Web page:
eBooks, History

We Should Talk About: Shirley Jackson

Hello! The next author I wanted to talk about is Shirley Jackson, an acclaimed novelist who created mystery and thrill around her real life as well as her fictional worlds.

Shirley Jackson was another difficult woman, who lived in a world of dark thoughts and meditations that often impacted her ability to exist within the world. Born in California in 1916, Jackson would attend Syracuse University and would then move to Vermont with her husband in 1940. Her extensive collection of short stories such as The Lottery, and her novels such as The Haunting of Hill House have had a constant presence in the American horror and suspense canons. She received several awards for her short stories and The Shirley Jackson Award was created in her honor. Check out more information here.

Ruth Franklin’s A Rather Haunted Life is a wonderful biography that emphasizes the multiple layers and facets of Jackson’s writing and personality. The intrigue that people have around this literary giant is ever present and the way that her darkness bleeds into her work and world are often examined from a both biographical and fictionalized standpoint.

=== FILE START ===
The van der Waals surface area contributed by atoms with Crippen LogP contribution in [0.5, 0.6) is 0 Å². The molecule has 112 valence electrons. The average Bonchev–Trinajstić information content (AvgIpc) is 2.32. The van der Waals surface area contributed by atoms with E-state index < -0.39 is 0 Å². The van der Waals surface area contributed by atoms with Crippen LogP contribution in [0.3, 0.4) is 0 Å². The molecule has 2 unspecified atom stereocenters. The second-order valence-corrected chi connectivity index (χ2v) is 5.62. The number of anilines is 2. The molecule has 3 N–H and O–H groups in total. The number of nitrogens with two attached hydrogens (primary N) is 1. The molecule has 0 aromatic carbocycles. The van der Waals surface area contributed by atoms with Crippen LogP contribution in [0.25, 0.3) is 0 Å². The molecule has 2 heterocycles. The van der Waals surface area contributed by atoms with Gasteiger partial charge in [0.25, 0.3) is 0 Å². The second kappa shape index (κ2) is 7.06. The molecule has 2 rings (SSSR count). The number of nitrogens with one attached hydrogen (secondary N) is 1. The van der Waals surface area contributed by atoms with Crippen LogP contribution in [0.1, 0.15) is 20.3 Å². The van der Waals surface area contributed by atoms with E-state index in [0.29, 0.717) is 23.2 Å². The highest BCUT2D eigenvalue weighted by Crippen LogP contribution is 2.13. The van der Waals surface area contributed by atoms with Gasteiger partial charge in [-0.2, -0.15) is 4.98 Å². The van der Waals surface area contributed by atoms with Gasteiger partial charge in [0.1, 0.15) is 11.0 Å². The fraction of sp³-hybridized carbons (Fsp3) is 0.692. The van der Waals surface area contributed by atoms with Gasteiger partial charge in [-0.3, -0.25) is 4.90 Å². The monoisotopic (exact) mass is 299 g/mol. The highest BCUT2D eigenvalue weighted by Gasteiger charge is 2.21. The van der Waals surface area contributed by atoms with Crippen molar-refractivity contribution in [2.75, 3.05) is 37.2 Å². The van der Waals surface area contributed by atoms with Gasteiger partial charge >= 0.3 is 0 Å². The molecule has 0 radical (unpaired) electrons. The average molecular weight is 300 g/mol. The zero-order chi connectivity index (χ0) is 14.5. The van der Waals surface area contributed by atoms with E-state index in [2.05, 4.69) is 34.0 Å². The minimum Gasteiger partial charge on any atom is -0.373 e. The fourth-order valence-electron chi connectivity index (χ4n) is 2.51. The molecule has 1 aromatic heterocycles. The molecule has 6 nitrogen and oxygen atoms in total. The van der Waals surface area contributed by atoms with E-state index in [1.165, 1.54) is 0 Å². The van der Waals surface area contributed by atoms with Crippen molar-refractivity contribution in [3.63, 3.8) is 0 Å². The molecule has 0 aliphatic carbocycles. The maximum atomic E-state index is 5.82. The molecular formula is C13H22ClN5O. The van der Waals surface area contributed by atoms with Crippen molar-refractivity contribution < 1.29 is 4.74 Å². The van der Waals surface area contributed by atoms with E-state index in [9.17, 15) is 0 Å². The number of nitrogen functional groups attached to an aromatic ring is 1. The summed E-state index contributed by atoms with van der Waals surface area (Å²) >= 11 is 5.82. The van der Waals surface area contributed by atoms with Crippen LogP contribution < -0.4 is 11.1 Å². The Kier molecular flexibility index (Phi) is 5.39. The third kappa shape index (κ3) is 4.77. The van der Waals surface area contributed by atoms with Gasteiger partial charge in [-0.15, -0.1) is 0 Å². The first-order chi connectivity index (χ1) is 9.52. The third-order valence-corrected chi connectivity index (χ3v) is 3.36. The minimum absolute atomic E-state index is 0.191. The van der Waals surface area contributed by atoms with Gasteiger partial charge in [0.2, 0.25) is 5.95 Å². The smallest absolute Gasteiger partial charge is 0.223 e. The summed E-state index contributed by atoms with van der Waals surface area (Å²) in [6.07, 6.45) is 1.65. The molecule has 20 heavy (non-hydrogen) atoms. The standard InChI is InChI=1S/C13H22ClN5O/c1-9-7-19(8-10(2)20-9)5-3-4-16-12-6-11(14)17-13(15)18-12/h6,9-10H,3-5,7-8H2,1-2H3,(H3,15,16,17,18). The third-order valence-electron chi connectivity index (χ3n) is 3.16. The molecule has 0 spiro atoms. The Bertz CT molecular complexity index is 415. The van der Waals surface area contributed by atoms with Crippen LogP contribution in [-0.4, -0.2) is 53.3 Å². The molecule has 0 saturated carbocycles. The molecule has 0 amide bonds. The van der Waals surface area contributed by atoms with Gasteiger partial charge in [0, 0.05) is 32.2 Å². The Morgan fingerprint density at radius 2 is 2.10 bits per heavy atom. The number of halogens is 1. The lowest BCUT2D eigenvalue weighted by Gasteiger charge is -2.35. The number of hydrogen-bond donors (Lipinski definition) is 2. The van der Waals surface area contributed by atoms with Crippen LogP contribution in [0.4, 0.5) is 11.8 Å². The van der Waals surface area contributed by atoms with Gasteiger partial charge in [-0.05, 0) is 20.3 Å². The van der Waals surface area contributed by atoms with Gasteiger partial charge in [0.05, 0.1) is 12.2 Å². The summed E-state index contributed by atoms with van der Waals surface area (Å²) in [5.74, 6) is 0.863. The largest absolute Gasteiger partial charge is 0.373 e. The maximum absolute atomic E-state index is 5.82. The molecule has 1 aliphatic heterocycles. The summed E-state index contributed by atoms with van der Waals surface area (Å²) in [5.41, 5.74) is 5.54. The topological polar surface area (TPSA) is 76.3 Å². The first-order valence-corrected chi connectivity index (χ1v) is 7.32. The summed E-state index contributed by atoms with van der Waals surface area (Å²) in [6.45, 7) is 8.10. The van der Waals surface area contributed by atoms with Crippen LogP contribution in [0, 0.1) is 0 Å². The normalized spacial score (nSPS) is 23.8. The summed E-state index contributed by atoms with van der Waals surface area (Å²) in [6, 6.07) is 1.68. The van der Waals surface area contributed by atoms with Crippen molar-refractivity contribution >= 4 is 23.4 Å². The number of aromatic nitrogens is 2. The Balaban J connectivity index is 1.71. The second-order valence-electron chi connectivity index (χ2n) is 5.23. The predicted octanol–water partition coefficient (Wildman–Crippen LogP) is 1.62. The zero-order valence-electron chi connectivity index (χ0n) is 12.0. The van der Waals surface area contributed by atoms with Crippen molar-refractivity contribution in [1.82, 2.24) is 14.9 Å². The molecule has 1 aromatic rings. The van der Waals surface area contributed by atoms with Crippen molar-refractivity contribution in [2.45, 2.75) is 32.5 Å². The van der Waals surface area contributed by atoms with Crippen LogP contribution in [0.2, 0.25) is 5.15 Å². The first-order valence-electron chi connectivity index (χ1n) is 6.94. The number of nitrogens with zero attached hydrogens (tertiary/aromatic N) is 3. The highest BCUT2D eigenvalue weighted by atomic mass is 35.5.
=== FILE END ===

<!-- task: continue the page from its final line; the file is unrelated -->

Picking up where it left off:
Recently, Jackson’s work has come to television and film for new adaptations that revel in the creepy worlds and women she created. Click the links for the trailers of the most recent adaptations of The Haunting of Hill House and We Have Always Lived in a Castle. Or try the graphic novel adaptation of her story The Lottery. If you are interested in her original work check out our catalog, or try Hoopla for more ebooks, audiobooks and study guides.

In a new film Shirley, based off of the novel of the same name, starring Elizabeth Moss as Shirley Jackson (watch the trailer here) a character describes reading Jackson’s work as ‘thrillingly terrible’. This description is almost perfect, and this literary giant’s work is constantly focused on the terrible and the thrilling to the point where the words, images and feelings stick to the read long after the haunting ending is read.

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